Why is Singulair prescribed?
Singulair is also used to relieve the stuffy, runny nose and
sneezing caused by allergies, both seasonal (such as that caused by hay
fever) and perennial (constant and recurring allergies).
Most important fact about Singulair
Singulair alleviates the on-going symptoms of asthma, but it won't
stop an acute asthma attack. For that you need a fast-acting, orally
inhaled airway opener such as albuterol.
How should you take Singulair?
Take a Singulair tablet once daily, whether or not you have any symptoms. The tablet can be taken with or without food.
If you have asthma, or asthma plus allergies, take Singulair in the
evening. If you have only allergies, you can take Singulair at any time.
The oral granules should be given directly in the child's mouth. The
granules can also be mixed with a spoonful of one of the following soft
foods: applesauce, carrots, rice, or ice cream. The food should be cold
or at room temperature.
The granules may be dissolved in liquids, such as cold or room
temperature breast milk or baby formula, before giving them to your
child. Do not open the granules packet until your child is ready to
take them. Once the packet is opened, the full dose of medication must
be given within 15 minutes. Throw away any unused portion of the
granules; do not store them for future use.
If you miss a dose...
Take it as soon as you remember. If it is almost time for your next
dose, skip the one you missed and go back to your regular schedule. Do
not take 2 doses at once.
Store at room temperature, away from moisture and light.
What side effects may occur?
Side effects cannot be anticipated. If any develop or change in
intensity, inform your doctor as soon as possible. Only your doctor can
determine if it is safe for you to continue taking Singulair.
Side effects may include:
Abdominal pain, abnormal dreams, allergic reaction, bronchitis,
bruising, cough, dental pain, diarrhea, difficulty breathing or
swallowing, dizziness, drowsiness, ear infection, ear pain, eczema, eye
inflammation, fatigue, fever, flu, hallucinations, headache, hives,
indigestion and other digestive problems, infection, insomnia,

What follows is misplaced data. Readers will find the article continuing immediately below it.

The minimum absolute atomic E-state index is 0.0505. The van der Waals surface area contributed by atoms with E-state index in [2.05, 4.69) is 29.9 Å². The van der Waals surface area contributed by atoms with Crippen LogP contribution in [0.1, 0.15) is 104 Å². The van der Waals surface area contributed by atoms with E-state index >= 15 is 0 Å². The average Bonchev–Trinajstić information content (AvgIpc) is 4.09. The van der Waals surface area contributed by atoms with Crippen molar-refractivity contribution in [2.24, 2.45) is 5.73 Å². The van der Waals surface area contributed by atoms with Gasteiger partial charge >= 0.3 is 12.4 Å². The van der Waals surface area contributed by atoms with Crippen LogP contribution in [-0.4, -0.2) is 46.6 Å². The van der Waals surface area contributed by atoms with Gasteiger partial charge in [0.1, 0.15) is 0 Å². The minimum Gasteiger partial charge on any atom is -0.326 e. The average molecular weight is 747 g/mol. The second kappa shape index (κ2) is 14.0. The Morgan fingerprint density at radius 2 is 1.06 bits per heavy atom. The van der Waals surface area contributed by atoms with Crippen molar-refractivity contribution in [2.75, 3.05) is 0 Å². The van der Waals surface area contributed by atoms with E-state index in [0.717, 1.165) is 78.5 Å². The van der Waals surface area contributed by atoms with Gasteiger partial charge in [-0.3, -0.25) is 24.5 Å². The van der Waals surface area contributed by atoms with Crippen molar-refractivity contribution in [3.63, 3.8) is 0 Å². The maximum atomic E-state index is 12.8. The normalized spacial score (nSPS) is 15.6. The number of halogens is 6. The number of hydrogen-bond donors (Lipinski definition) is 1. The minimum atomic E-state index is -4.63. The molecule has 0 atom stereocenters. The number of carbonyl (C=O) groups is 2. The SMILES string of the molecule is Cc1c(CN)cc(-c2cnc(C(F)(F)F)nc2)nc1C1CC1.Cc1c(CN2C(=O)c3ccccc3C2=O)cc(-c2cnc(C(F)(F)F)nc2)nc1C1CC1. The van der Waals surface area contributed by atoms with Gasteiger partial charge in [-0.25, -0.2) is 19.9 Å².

irritability, itching, laryngitis, leg pain, muscle aches and cramps,
nasal congestion, nausea, pancreatitis, pneumonia, rash, restlessness,
runny nose, seizures, sinus pain, skin inflammation, sneezing, sore
throat, swelling due to fluid retention, swelling of the mouth or
throat, upper respiratory infection, tendency to bleed easily, thirst,
viral infection, vomiting
Why should Singulair not be prescribed?
If Singulair gives you an allergic reaction, you cannot continue using the drug.
Special warnings about Singulair
After you begin taking Singulair, your doctor may be able to slowly
reduce the dosage of other asthma medications such as inhaled steroids.
However, Singulair is not a complete replacement for such drugs, so you
should not abruptly stop using them unless your doctor recommends it.
If your asthma symptoms get worse or you develop a rash, numbness, or
heart problems as you reduce your dose of steroids, check with your
doctor. Such reactions usually result from a reduction in oral steroid
If your asthma gets worse after exercise, you'll need to continue
using a short-acting inhaled airway opener to prevent the problem and
If you are allergic to aspirin and other nonsteroidal
anti-inflammatory drugs (NSAIDs), you should continue to avoid them.
Singulair does not remedy this problem.
If you have difficulty breathing while taking Singulair, or find
that you need your orally inhaled bronchodilator more often than usual
(or require more puffs than prescribed), notify your doctor.
If you have a child with phenylketonuria—an inability to process
phenylalanine that quickly leads to mental retardation—you should be
aware that Singulair chewable tablets contains this substance.
Possible food and drug interactions when taking Singulair
If Singulair is taken with certain other drugs, the effects of
either could be increased, decreased, or altered. It is especially
important to check with your doctor before combining Singulair with
phenobarbital or rifampin.
Special information if you are pregnant or breastfeeding
Singulair should be used during pregnancy only if clearly needed. If
you are pregnant or plan to become pregnant, inform your doctor
It is not known whether Singulair appears in breast milk. Because
many drugs do make their way into breast milk, use Singulair with
caution if you are breastfeeding.
Recommended dosage for Singulair
ADULTS AND CHILDREN 15 AND OVER
The usual dose is one 10-milligram tablet once a day in the evening.
The usual dose is one 10-milligram tablet once a day taken at any time.
CHILDREN 6 TO 14 YEARS OLD
The usual dose is one 5-milligram chewable tablet once a day in the evening.
The usual dose is one 5-milligram chewable tablet once a day taken at any time.
CHILDREN 2 TO 5 YEARS OLD
The dosage is one 4-milligram chewable tablet or one packet of 4-milligram oral granules per day, taken in the evening.
The dosage is one 4-milligram chewable tablet or one packet of 4-milligram oral granules per day, taken at any time.
CHILDREN 12 TO 23 MONTHS OLD
The dosage is one packet of 4-milligram oral granules taken once a day in the evening.
The safety and effectiveness of Singulair for treating asthma in children less than 12 months old have not been studied.
CHILDREN 6 TO 23 MONTHS OLD
Allergies (perennial only)
The dosage is 1 packet of 4-milligram oral granules once a day, taken at any time.
The safety and effectiveness of Singulair for treating perennial
allergies in children less than 6 months old have not been studied.
Little is known about the effects of Singulair overdose. However,
any medication taken in excess can have serious consequences. If you
suspect an overdose, seek medical attention immediately.